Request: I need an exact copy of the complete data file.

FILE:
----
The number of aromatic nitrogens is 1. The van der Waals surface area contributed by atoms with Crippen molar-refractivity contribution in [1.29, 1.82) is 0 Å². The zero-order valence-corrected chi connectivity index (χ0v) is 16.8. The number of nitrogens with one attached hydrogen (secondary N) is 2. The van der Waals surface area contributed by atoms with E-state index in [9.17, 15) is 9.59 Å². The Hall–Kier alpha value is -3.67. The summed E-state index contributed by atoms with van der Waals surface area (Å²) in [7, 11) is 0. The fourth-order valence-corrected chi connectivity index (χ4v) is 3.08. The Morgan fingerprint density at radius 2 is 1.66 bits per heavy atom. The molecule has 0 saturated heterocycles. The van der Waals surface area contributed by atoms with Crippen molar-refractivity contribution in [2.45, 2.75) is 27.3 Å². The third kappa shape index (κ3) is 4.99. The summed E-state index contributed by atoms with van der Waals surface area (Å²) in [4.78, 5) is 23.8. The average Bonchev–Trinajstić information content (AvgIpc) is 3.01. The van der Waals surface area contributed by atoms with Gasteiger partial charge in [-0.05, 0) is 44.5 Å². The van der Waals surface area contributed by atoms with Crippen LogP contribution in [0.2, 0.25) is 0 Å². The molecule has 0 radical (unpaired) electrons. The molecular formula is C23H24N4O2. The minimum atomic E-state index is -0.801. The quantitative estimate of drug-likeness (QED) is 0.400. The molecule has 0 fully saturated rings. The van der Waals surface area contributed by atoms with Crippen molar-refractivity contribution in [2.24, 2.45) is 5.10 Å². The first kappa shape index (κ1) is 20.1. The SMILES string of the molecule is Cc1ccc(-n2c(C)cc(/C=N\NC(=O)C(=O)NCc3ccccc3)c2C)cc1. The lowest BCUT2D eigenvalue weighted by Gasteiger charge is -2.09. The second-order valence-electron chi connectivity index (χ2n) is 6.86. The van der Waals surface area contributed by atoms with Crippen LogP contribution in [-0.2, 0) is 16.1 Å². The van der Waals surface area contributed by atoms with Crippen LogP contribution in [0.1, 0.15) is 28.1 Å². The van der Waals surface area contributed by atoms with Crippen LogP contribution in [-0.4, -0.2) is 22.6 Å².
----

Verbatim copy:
The number of aromatic nitrogens is 1. The van der Waals surface area contributed by atoms with Crippen molar-refractivity contribution in [1.29, 1.82) is 0 Å². The zero-order valence-corrected chi connectivity index (χ0v) is 16.8. The number of nitrogens with one attached hydrogen (secondary N) is 2. The van der Waals surface area contributed by atoms with E-state index in [9.17, 15) is 9.59 Å². The Hall–Kier alpha value is -3.67. The summed E-state index contributed by atoms with van der Waals surface area (Å²) in [7, 11) is 0. The fourth-order valence-corrected chi connectivity index (χ4v) is 3.08. The Morgan fingerprint density at radius 2 is 1.66 bits per heavy atom. The molecule has 0 saturated heterocycles. The van der Waals surface area contributed by atoms with Crippen molar-refractivity contribution in [2.45, 2.75) is 27.3 Å². The third kappa shape index (κ3) is 4.99. The summed E-state index contributed by atoms with van der Waals surface area (Å²) in [4.78, 5) is 23.8. The average Bonchev–Trinajstić information content (AvgIpc) is 3.01. The van der Waals surface area contributed by atoms with Gasteiger partial charge in [-0.05, 0) is 44.5 Å². The van der Waals surface area contributed by atoms with Crippen LogP contribution in [0.2, 0.25) is 0 Å². The molecule has 0 radical (unpaired) electrons. The molecular formula is C23H24N4O2. The minimum atomic E-state index is -0.801. The quantitative estimate of drug-likeness (QED) is 0.400. The molecule has 0 fully saturated rings. The van der Waals surface area contributed by atoms with Crippen molar-refractivity contribution in [2.24, 2.45) is 5.10 Å². The first kappa shape index (κ1) is 20.1. The SMILES string of the molecule is Cc1ccc(-n2c(C)cc(/C=N\NC(=O)C(=O)NCc3ccccc3)c2C)cc1. The lowest BCUT2D eigenvalue weighted by Gasteiger charge is -2.09. The second-order valence-electron chi connectivity index (χ2n) is 6.86. The van der Waals surface area contributed by atoms with Crippen LogP contribution in [-0.2, 0) is 16.1 Å². The van der Waals surface area contributed by atoms with Crippen LogP contribution in [0.1, 0.15) is 28.1 Å². The van der Waals surface area contributed by atoms with Crippen LogP contribution in [-0.4, -0.2) is 22.6 Å².